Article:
Is the plan acceptable?

Move ahead to next planning session

Yes Implement and update the plan

MPS (Master Production Schedule)


MPS (normally in weeks) follows Aggregate planning and forecasts to set priorities Depends on type of production, volume, component lead-time (few weeks to an year or more), market orders Helps in preparing plans for materials (MRP), manpower (HRP), plant equipment/capacity (CRP), production (PPC) etc.

Summarily, the major functions are:


Translating the aggregate plans into specific end items Evaluating alternative schedules simultaneously assigning the priorities Generating materials requirement plan To facilitate information processing regarding plant load to coordinate with marketing, finance and HR functions Effective utilization of capacity by indicating engagements and requirements

Aggregate Plan & MPS


Market Environment Resource base and Technology
Long Range (1-15 yrs) Major capacity additions, locations, product, and process decisions (by top-level mgt.) Medium Range (3-18 months) Workforce, overtime plans, inventory and subcontracting levels, minor capacity changes (by mid-level management)

Forecast (and Orders)


Aggregate Production Plan

Capacity
(facility, labor, materials, capital

MPS
Short Range (0-4 months) Detailed scheduling, routing, alternate work centers, over time (by lower-level mgt)

Materials Requirements

Capacity Requirements

MRP
Materials Requirement Planning (MRP) is a technique for determining the quantity and timing for acquisition of dependent demand items to satisfy master production schedule.
Objectives: Inventory (materials/components) reduction Reduction in Mfg./Delivery lead-time Realistic delivery commitments Increased efficiency (uninterrupted flow of materials in production line)

Inputs to the MRP System


MPS, Inventory status report, Information, BOM

Outputs of the MRP System


Purchase Order planning, releasing and rescheduling

Capacity Planning
Capacity is the rate of productive capability of a facility. Capacity is expressed as volume of output per period of time. A Production Manager - Why to do capacity planning ?
Capacity to produce deliverables as per market demand Capacity affects the cost of production Capacity affects the scheduling system Capacity requires investment

Relation between Capacity and Output:


Reduced by long-range effects, product mix, long-range market condition, rigid quality norms, imbalance in equipment or labor Reduced by shortrange effects, actual demand, inefficiency of workers/ machines, scheduling, planning and control

Design Capacity

System Capacity

Actual Output

Capacity Planning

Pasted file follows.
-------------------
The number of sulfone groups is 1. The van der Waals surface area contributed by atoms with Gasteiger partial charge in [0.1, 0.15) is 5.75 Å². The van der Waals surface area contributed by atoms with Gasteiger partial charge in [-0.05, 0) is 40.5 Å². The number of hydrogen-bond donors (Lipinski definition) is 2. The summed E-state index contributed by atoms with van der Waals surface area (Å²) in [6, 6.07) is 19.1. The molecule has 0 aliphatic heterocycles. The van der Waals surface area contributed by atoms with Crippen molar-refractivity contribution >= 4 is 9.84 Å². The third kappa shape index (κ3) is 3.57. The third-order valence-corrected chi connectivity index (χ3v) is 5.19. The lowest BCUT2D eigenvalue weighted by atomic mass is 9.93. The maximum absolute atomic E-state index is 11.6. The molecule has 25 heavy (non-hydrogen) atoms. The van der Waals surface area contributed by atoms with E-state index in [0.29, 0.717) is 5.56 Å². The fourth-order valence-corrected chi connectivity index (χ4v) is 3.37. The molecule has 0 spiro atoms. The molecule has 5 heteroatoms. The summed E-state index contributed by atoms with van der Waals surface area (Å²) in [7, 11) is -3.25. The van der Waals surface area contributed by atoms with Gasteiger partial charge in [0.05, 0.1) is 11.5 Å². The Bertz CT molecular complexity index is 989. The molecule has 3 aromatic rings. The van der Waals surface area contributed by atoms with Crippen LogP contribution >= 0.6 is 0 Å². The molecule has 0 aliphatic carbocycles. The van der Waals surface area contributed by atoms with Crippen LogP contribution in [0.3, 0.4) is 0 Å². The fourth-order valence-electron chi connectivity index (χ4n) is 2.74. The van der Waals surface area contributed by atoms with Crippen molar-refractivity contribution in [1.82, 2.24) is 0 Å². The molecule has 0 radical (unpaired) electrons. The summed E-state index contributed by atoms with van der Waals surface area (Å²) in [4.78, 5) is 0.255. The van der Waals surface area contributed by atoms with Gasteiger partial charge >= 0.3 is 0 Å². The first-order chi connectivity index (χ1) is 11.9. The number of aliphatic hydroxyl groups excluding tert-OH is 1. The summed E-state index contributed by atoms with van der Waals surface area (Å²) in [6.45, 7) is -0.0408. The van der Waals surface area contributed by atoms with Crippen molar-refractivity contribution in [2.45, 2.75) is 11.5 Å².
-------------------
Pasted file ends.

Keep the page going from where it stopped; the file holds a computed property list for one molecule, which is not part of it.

Effective planning of utilizing the plant capacity to convert the inputs to outputs. Strategic planning for productive use of facilities Capacity planning is done through:
Long-term strategies: multiple products, phasing in capacity, phasing out capacity Short-term strategies: Inventories, backlog, hiring/firing, training, subcontracting, process design

System efficiency = Actual output / System capacity System capacity can be:
Licensed capacity Installed capacity Rated capacity

Routing
Lays the detailed process plan of execution
Indicates the loading and sequencing of the shop floor
Loading pattern of people, work centers, departments, production lines, balancing of lines for a planning period. Sequencing determines priority, dependency, size of waiting line

Helps in developing detailed schedules for detailed phases


Techniques used in routing
Route Card carries the information /order to initiate and accomplish Work Sheet carries the specific information about the work done on a job Route Sheet indicates the sequence/ flow-direction (for operations/ w-centers) Move Order given to do operation of first-/re- work

(Detailed) Scheduling
Determines the calendar of start-progress-end times
Job orders Employees Materials (input) Job completion (output) Maintenance Delivery

Principles of Scheduling
Optimum task size Optimum production plan Optimum sequence

Inputs standards, load limits, capacity details, expected degree of flexibility,


overlapping/simultaneous operations, individual job plans.

Strategies detailed scheduling, cumulative scheduling, priority rule

Scheduling Methodology
Depends on: Type of industry, product, level of complexity Types:
Charts and Boards
Load chart (Gantt chart) Progress chart

Priority decision rules Mathematical programming Forward (start from RM/today), Backward (start from FG/due date)

Progress chart:
Get Raw Materials Operation 1 Operation 2 Final Assembly

1
Today

..

..

12
Due date